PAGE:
Besides exposing our vulnerability, storm disasters remind us of how really spoiled we are.
The weather reports claim we were hit by an ice storm last weekend. Not here in Niagara, which has been prone to freezing rain disaster in the past. A limb down here, a patch of ice there; no, that was not an ice storm. January 31, 2002 — yeah, that was an ice storm.
The recipe for a quick-freeze fiasco here along the north shore of Lake Erie is a simple: sudden gray gales whip up the waves, the heavy spray turns to sleet, soaking every branch and power line along a narrow band tracing the lake’s shoreline. When everything is sufficiently saturated by the shower of crashing waves, then the temperature drops 15 degrees in as many minutes.
Presto. A Lake Erie ice storm. Happening in that order and always in the middle of the night, the prescription for natural wreckage comes together flawlessly and residents are yet again reduced to living, hour to hour, by the basest of means. Falling limbs take down power and phone lines, lights die, basements flood, furnaces quit and, of course, water pumps are out of commission. People with generators become gods.
Hours after midnight, January 31, 2002, I sat in my kitchen drinking coffee with my neighbour, John Beck. Taking a brief break from bailing water out of our basements and stoking fireplaces to keep the pipes from freezing, we opened the door and watched as nature, like a drunk in a domino tournament, smashed and bashed everything in sight.
Without so much as the hum of appliances, we sat in perfect silence and witnessed this peculiar assault on our immediate environment — ice breaking trees, limbs lashing roofs, airborne branches smashing our car tops and taking down eaves troughs. Some dagger-like limbs embedded a foot into the ground would surely have killed a person unlucky enough to be under one. All this in pitch back, except when the sky flashed bright blue from the arcing of downed power lines and blown transformers somewhere in the distance.
The first sound heard was the loud rattle of breaking ice as the tree, bent by the wind, snapped back to shake off its glassy glaze. Then the sharp crack of limb, wrenched from the tree trunk was followed by an eerie wind noise as it was propelled to the ground. John and I sat silently side by side, by this time, nursing brandies and assessing our situation by noise alone.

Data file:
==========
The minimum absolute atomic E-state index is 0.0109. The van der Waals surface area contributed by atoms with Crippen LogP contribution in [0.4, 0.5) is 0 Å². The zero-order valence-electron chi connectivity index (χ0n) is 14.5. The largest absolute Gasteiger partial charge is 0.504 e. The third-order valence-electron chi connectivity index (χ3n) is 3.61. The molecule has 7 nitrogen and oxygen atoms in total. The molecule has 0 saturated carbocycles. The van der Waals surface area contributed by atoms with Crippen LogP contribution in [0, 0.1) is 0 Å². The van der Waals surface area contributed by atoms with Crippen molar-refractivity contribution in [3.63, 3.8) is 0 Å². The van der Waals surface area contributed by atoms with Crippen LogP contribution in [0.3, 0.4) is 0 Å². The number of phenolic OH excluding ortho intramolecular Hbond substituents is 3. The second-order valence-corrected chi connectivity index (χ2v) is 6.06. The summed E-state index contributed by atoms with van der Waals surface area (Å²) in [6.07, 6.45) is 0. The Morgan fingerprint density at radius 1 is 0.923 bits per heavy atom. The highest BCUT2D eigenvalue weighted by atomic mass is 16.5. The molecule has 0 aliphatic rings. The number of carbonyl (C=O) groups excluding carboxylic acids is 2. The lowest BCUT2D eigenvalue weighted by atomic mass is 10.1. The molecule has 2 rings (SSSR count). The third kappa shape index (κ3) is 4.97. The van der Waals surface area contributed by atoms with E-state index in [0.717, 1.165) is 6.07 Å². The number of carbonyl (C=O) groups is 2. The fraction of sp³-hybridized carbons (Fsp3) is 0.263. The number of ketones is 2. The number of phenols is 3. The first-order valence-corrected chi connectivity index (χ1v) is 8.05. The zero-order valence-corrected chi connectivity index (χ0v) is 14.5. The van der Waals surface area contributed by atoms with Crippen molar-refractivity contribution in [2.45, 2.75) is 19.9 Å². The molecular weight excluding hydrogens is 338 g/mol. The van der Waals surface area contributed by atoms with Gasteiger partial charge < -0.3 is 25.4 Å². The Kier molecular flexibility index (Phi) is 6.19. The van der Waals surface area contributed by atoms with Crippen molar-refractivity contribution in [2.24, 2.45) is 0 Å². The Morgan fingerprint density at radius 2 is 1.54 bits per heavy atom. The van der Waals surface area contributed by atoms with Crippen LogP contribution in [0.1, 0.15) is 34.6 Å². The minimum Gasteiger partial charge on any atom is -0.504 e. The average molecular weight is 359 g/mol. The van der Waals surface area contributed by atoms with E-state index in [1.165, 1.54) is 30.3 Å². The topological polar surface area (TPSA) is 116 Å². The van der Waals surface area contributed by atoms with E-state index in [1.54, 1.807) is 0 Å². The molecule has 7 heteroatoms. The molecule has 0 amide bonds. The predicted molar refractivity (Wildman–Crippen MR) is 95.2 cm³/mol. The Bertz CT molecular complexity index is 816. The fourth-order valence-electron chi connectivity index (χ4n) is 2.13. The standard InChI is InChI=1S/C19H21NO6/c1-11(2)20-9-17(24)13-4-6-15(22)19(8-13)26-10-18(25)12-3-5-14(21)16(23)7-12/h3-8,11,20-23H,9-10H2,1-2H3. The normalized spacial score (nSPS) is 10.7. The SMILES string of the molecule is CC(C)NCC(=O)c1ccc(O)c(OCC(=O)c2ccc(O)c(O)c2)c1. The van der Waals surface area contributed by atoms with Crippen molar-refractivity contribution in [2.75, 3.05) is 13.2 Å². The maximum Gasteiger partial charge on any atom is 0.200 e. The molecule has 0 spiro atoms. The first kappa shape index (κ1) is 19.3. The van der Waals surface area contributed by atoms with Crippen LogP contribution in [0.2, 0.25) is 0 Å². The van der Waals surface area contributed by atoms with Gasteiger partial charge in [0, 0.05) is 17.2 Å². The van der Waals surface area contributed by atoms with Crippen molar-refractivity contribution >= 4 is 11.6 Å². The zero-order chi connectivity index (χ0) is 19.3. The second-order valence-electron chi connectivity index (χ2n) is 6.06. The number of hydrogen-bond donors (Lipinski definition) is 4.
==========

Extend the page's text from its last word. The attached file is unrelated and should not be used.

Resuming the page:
A loud, low thud meant a tree or branch had found a target.
“My car?” I said.
“Too far away,” said John. “Probably my van?”
Then flying wood and ice sent back the sound of crashing metal and glass.
“That was a house!”
“Probably Nelson’s place.”
For every manmade disaster, there’s an antidote, but only nature can render people perfectly helpless until that mother’s work is done. Then it was back to work — bailing buckets of water from a rising tide in the basement, hauling in more wood to maintain the fireplace as a furnace, warming my hands over two gas burners on the stove, replacing spent candles, winding up a crank radio for any news of relief.
Doze, bail, stoke, check the news — 36 hours without everything, everything that is normally at our fingertips as soon as we wake in the morning.
We are so spoiled, so soft, so controlled by convenience and completely confused by its absence. A hundred times I descended into a black basement and each time I automatically flipped the light switch on. At one point between hauling buckets and lugging logs, I decided to wash a sink full of dishes. So I collected a bucket of rainwater and snow, melted it on the hearth by the fire and then poured it into the electric kettle. And then, proud of my resourcefulness I stared at the kettle for a very long time until something at the back of my sleep-deprived brain screamed, “The power’s out, you dolt!”
As dawn breaks on the second day, I’m shivering at the stove, my feet are soaked, my back creaks, the gas and lack of sleep have given me a dull headache, and the waves are crashing into my breakwall, spewing large rocks up and over the lawn, and in the midst of all this … the dog wants to go out and play. He’s got that smile that says, “Didja see all the sticks out there, Bill?” Yeah, the single benefit of a destructive ice storm is unlimited sticks for the game of fetch.
Fortunately, the telephone lines did not go out, allowing me to have a critical conversation with a telemarketer at Time Life Music in Richmond, Virginia, wanting to send me Singers and Songwriters of the ‘70s with no obligation.
Things got so bad that on Saturday, February 2, the groundhog crawled out of a hole in my neighbourhood … wearing a crash helmet. Unable to see his shadow for all the broken limbs and toppled trees, he threw himself onto a power line and ended it right there. 02/02/02 was simply oh, too much.
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